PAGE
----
FIG. 3 is a diagram depicting relationships between data requested to be written by a host and data physically written to a non-volatile semiconductor memory (NVSM) according to an embodiment.

FIG. 4 is a flowchart diagram depicting an NVSM life extension process for redirecting data from an NVSM to a disk pack according to an embodiment.

FIG. 5 is a flowchart diagram depicting an NVSM life extension process having a plurality of stages for redirecting data from an NVSM to a disk pack according to an embodiment.

FIG. 6 is a flowchart diagram depicting an NVSM life extension process for redirecting data from an NVSM to a disk pack based on a plurality of factors according to an embodiment.

FIG. 7 is a flowchart diagram depicting an NVSM life extension process for redirecting data from NVSM to a disk pack based on a priority of data according to an embodiment.

FIG. 8 is a graph comparing normalized performance of a DSD that utilizes an NVSM life extension process according to an embodiment with normalized performance of a DSD as known in the prior art.

DETAILED DESCRIPTION

In the following detailed description, numerous specific details are set forth to provide a full understanding of the present disclosure. It will be apparent, however, to one of ordinary skill in the art that the various embodiments disclosed may be practiced without some of these specific details. In other instances, well-known structures and techniques have not been shown in detail to avoid unnecessarily obscuring the various embodiments.

FIG. 1 shows system 100 according to an embodiment which includes host 101, input device 102, display device 104 and Data Storage Device (DSD) 106. System 100 can be, for example, a computer system (e.g., server, desktop, mobile/laptop, tablet, smartphone, etc.) or other electronic device such as a digital video recorder (DVR). In this regard, system 100 may be a stand-alone system or part of a network, such as network 50, which can, for example, be a local or wide area network or the Internet.

Those of ordinary skill in the art will appreciate that system 100 can include more or less than those elements shown in FIG. 1 and that the disclosed processes can be implemented in other environments

Input device 102 can be a keyboard, scroll wheel, or pointing device allowing a user of system 100 to enter information and commands to system 100, or to allow a user to manipulate objects displayed on display device 104. In other embodiments, input device 102 and display device 104 can be combined into a single component, such as a touch-screen that displays objects and receives user input.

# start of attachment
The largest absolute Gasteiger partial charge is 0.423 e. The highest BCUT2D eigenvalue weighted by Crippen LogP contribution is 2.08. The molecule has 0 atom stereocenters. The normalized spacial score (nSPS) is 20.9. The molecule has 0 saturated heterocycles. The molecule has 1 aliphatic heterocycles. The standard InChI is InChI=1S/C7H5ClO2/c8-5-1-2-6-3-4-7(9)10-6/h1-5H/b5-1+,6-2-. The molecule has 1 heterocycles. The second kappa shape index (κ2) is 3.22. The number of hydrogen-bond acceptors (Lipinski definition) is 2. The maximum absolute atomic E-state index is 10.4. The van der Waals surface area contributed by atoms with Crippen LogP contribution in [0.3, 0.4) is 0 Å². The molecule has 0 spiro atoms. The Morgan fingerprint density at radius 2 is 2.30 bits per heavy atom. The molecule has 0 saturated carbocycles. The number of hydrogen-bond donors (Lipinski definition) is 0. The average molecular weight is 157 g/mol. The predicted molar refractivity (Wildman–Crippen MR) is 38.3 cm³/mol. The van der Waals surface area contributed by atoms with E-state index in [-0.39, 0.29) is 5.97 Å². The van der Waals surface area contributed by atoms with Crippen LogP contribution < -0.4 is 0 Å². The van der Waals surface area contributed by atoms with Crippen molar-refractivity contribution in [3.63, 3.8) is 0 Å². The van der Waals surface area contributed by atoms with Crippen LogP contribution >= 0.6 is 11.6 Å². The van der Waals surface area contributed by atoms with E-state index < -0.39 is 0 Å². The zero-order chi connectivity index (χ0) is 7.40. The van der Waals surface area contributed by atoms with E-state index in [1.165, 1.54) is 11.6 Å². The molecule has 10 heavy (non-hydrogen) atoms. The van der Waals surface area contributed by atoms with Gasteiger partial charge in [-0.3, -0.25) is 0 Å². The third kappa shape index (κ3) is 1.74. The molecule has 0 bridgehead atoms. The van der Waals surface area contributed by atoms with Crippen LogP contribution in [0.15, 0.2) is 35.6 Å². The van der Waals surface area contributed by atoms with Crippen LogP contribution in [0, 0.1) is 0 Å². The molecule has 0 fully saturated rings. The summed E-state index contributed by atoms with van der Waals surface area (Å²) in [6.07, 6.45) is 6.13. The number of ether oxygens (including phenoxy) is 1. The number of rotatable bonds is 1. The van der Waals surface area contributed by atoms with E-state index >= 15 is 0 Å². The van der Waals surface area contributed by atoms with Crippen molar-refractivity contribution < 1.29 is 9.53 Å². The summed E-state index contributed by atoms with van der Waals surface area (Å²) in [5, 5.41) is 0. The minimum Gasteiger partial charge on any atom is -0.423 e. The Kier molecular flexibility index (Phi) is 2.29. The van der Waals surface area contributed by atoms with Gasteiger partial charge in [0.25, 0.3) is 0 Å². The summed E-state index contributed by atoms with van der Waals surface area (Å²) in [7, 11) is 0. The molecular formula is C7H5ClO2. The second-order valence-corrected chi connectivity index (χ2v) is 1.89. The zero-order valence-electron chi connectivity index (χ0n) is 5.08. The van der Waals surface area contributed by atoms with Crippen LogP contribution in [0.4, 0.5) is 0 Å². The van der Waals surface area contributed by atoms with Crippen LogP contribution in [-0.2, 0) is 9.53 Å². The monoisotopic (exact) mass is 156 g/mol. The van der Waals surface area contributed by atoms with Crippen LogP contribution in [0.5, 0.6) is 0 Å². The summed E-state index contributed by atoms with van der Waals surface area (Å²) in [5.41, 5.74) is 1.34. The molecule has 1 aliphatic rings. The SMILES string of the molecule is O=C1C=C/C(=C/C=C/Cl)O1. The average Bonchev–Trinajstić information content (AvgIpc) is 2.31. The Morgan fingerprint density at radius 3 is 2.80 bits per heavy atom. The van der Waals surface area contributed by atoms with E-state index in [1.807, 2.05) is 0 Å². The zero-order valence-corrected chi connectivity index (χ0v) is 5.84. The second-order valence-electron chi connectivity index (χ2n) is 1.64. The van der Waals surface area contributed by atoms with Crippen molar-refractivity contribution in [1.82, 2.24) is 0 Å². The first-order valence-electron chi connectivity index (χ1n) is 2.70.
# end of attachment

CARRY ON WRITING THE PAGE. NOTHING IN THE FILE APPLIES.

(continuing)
In the embodiment of FIG. 1, host 101 includes Central Processing Unit (CPU) 108 which can be implemented using one or more processors for executing instructions including a microcontroller, a Digital Signal Processor (DSP), an Application Specific Integrated Circuit (ASIC), a Field Programmable Gate Array (FPGA), hard-wired logic, analog circuitry and/or a combination thereof. CPU 108 interfaces with host bus 112. Also interfacing with host bus 112 are Random Access Memory (RAM) 110, input interface 114 for input device 102, display interface 116 for display device 104, Read Only Memory (ROM) 118, network interface 111, and data storage interface 119 for DSD 106.

RAM 110 is a volatile memory of host 101 that interfaces with host bus 112 so as to provide information stored in RAM 110 to CPU 108 during execution of instructions in software programs such as Operating System (OS) 10, DSD driver 12, or application 16. More specifically, CPU 108 first loads computer-executable instructions from DSD 106 or another DSD into a region of RAM 110. CPU 108 can then execute the stored process instructions from RAM 110. Data such as data to be stored in DSD 106 or data retrieved from DSD 106 can also be stored in RAM 110 so that the data can be accessed by CPU 108 during execution of software programs to the extent that such software programs have a need to access and/or modify the data.

As shown in FIG. 1, DSD 106 can be configured to store one or more of: OS 10, DSD driver 12, DSD firmware 14, and application 16. DSD driver 12 provides a software interface for DSD 106 on host 101. DSD firmware 14 includes computer-executable instructions for DSD 106 that control operation of DSD 106 when executed by a controller of DSD 106 (e.g., controller 120 in FIG. 2).

Application 16 can be, for example, a program used by host 101 as a tool for interfacing with DSD 106 or a portion of DSD 106. In one implementation, application 16 is an application for a secondary storage device of DSD 106 including a solid-state memory (i.e., non-volatile semiconductor memory (NVSM) 142 in FIG. 2) and a controller for the solid-state memory (i.e., controller 120 in FIG. 2). In such an implementation, use of application 16 can provide host 101 with diagnostic and use information about the solid-state memory of DSD 106.

Data storage interface 119 is configured to interface host 101 with DSD 106 and interfaces according to a Serial Advanced Technology Attachment (SATA) standard. In other embodiments, data storage interface 119 can interface with DSD 106 using other standards such as, for example, PCI express (PCIe) or Serial Attached SCSI (SAS).